To understand my opinion, we should look at how AI is defined.

In the simplest of language, AI is a computer (software, robot, call it whatever you will) that has the ability to do things only a human can do, and use the same level of logic and reasoning that a human would. This last part is the key.

Some could argue robots who just do what humans do already exist like the robots can build cars or even do advanced computations, and might even perform well, if not better, faster, and more consistent than humans.

However, they currently do this following a set of orders, not using reasoning or logic of their own making. Even those using machine learning tell the computer what to make of data that is compiled and how to “learn”.

In fact, as far back as the 1956 Dartmouth Artificial Intelligence (AI) Conference, J. McCarthy defined the study of the new field of AI as the following: The study is to proceed on the basis of the conjecture that every aspect of learning or any other feature of intelligence can in principle be so precisely described that a machine can be made to simulate it.

An attempt will be made to find how to make machines use language, form abstractions and concepts, solve kinds of problems now reserved for humans, and improve themselves.

Let’s look at a few examples where human reasoning is critical in decision making and has yet to be imitated by a computer:

• From the simple: Planes from any given airline should be given 45 minutes on the ground between flights to unload and load baggage, and its passengers. However, imagine if a certain flight had to shave off a single minute to avoid projected delays. Is planning for 44 minutes okay? How about adding a minute instead? Will the machine be able to break the ‘rule’ of 45 minutes? Is it taking into account the staff they have on shift that day and their willingness to “hustle” to get things done if they were asked?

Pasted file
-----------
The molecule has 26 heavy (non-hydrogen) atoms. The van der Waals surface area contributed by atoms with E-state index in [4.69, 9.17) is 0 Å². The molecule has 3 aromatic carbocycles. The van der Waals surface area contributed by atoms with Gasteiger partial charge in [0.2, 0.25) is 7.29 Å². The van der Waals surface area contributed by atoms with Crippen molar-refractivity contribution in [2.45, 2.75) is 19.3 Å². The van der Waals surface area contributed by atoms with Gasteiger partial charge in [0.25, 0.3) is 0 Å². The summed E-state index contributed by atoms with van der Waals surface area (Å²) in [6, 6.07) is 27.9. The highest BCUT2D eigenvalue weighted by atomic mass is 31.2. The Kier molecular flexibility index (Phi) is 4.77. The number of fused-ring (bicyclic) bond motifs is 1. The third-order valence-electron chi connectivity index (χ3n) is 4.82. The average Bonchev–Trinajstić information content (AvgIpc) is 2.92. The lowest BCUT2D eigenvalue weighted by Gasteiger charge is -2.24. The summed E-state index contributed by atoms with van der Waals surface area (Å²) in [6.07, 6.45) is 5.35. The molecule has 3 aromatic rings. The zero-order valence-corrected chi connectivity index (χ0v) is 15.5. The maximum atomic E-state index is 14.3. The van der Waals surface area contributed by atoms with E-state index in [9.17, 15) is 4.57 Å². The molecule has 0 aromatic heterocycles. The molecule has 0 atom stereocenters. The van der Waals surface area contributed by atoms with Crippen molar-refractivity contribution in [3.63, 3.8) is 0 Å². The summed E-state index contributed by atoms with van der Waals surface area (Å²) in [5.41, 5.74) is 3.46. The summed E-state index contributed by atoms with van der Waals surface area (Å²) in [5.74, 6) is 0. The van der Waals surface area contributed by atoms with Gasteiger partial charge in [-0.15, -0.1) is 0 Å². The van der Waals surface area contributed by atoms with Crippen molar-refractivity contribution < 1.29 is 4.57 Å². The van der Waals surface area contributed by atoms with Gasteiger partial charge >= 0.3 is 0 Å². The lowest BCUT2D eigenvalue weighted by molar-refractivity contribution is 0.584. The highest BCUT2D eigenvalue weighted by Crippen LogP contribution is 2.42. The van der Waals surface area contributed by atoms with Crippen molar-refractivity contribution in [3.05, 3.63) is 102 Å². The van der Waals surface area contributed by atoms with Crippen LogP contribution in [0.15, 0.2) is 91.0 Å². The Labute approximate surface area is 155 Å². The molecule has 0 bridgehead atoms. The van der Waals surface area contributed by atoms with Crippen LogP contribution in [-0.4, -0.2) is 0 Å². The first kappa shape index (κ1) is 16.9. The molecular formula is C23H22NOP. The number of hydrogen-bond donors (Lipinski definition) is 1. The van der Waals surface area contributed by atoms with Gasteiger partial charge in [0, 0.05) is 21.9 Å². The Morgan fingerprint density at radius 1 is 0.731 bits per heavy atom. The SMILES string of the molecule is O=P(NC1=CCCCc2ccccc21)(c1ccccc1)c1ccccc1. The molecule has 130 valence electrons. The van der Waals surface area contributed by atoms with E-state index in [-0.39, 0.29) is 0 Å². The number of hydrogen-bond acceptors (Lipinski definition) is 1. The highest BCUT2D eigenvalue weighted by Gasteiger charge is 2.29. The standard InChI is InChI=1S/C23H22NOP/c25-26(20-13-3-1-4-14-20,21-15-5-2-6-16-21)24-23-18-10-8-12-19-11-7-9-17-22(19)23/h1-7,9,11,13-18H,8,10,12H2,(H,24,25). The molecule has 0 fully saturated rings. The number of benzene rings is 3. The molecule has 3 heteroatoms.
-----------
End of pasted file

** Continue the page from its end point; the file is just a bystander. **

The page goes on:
The machine, since it does may not be programmed to account for specific scenarios, will likely not have all the information that a human, shift manager might know or take into consideration.

• To the more complex: A driverless car is faced with hitting a wall risking its passenger’s life or hitting a group of pedestrians crossing the street. We can program the software powering the car to react a certain way, but ultimately the software has no capability to consider moral issues (i.e. who is riding in my car, who are the people on the street, how old are they, what’s the best case scenario) – that any driver would consider if ever faced with the situation.

With these examples in mind, we can draw the conclusion that we have yet to achieve a reality where computers have achieved rational reasoning abilities and can be deemed artificial intelligence.

Can you share a few examples of how augmented intelligence is being used today?

Augmented intelligence is being utilised in nearly every industry, from marketing technology to self-driving cars. Nearly every time you read about ‘AI’ capabilities in the news, it’s actually augmented intelligence.

Think about the software that decided on what phone operator is best to answer an incoming call at a call center in order to increase the likelihood of a positive call outcome or the program that decides what traffic stop lights to change when and in what order to decrease the likelihood of a traffic jam. Both of these are augmented intelligence.

Even the software that tailors which advertisement that pops up when you’re browsing websites to increase the likelihood of you purchasing and buying the content is powered by augmented intelligence. This technology is integrated into almost every aspect of our daily lives, whether we recognize it or not.

How will companies eventually bridge the gap from augmented intelligence to artificial intelligence? How long will it take?